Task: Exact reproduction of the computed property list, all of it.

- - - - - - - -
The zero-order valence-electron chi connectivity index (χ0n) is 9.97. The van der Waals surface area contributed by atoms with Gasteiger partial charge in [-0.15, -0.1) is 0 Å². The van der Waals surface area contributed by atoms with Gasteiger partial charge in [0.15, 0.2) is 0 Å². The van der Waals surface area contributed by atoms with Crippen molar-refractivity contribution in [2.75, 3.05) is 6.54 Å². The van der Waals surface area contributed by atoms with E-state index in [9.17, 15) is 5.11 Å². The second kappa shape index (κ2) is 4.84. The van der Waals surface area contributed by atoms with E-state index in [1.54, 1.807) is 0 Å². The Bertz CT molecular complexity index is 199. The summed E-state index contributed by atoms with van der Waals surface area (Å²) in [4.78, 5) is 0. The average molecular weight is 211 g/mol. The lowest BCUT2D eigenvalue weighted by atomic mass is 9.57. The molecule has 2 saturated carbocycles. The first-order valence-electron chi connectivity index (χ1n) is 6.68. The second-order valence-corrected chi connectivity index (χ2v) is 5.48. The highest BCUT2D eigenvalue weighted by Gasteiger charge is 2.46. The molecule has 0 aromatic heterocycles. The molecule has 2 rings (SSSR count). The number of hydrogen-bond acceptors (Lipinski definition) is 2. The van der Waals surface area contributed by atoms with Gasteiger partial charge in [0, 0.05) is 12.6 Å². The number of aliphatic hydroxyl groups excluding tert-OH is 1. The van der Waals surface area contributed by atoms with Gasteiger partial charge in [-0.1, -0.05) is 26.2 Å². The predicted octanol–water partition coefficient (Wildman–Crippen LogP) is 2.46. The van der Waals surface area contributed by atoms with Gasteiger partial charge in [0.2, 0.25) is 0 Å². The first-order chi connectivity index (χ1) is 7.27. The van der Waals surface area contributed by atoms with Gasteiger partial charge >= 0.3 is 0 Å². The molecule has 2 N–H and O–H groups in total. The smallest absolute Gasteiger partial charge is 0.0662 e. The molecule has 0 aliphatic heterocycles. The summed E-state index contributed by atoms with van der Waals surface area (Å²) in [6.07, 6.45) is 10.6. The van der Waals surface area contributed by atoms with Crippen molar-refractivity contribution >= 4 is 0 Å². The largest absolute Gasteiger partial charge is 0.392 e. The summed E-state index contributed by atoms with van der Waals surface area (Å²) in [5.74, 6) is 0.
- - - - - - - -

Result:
The zero-order valence-electron chi connectivity index (χ0n) is 9.97. The van der Waals surface area contributed by atoms with Gasteiger partial charge in [-0.15, -0.1) is 0 Å². The van der Waals surface area contributed by atoms with Gasteiger partial charge in [0.15, 0.2) is 0 Å². The van der Waals surface area contributed by atoms with Crippen molar-refractivity contribution in [2.75, 3.05) is 6.54 Å². The van der Waals surface area contributed by atoms with E-state index in [9.17, 15) is 5.11 Å². The second kappa shape index (κ2) is 4.84. The van der Waals surface area contributed by atoms with E-state index in [1.54, 1.807) is 0 Å². The Bertz CT molecular complexity index is 199. The summed E-state index contributed by atoms with van der Waals surface area (Å²) in [4.78, 5) is 0. The average molecular weight is 211 g/mol. The lowest BCUT2D eigenvalue weighted by atomic mass is 9.57. The molecule has 2 saturated carbocycles. The first-order valence-electron chi connectivity index (χ1n) is 6.68. The second-order valence-corrected chi connectivity index (χ2v) is 5.48. The highest BCUT2D eigenvalue weighted by Gasteiger charge is 2.46. The molecule has 0 aromatic heterocycles. The molecule has 2 rings (SSSR count). The number of hydrogen-bond acceptors (Lipinski definition) is 2. The van der Waals surface area contributed by atoms with Gasteiger partial charge in [0, 0.05) is 12.6 Å². The number of aliphatic hydroxyl groups excluding tert-OH is 1. The van der Waals surface area contributed by atoms with Gasteiger partial charge in [-0.1, -0.05) is 26.2 Å². The predicted octanol–water partition coefficient (Wildman–Crippen LogP) is 2.46. The van der Waals surface area contributed by atoms with Gasteiger partial charge in [0.2, 0.25) is 0 Å². The first-order chi connectivity index (χ1) is 7.27. The van der Waals surface area contributed by atoms with Gasteiger partial charge >= 0.3 is 0 Å². The molecule has 2 N–H and O–H groups in total. The smallest absolute Gasteiger partial charge is 0.0662 e. The molecule has 0 aliphatic heterocycles. The summed E-state index contributed by atoms with van der Waals surface area (Å²) in [6.07, 6.45) is 10.6. The van der Waals surface area contributed by atoms with Crippen molar-refractivity contribution >= 4 is 0 Å². The largest absolute Gasteiger partial charge is 0.392 e. The summed E-state index contributed by atoms with van der Waals surface area (Å²) in [5.74, 6) is 0.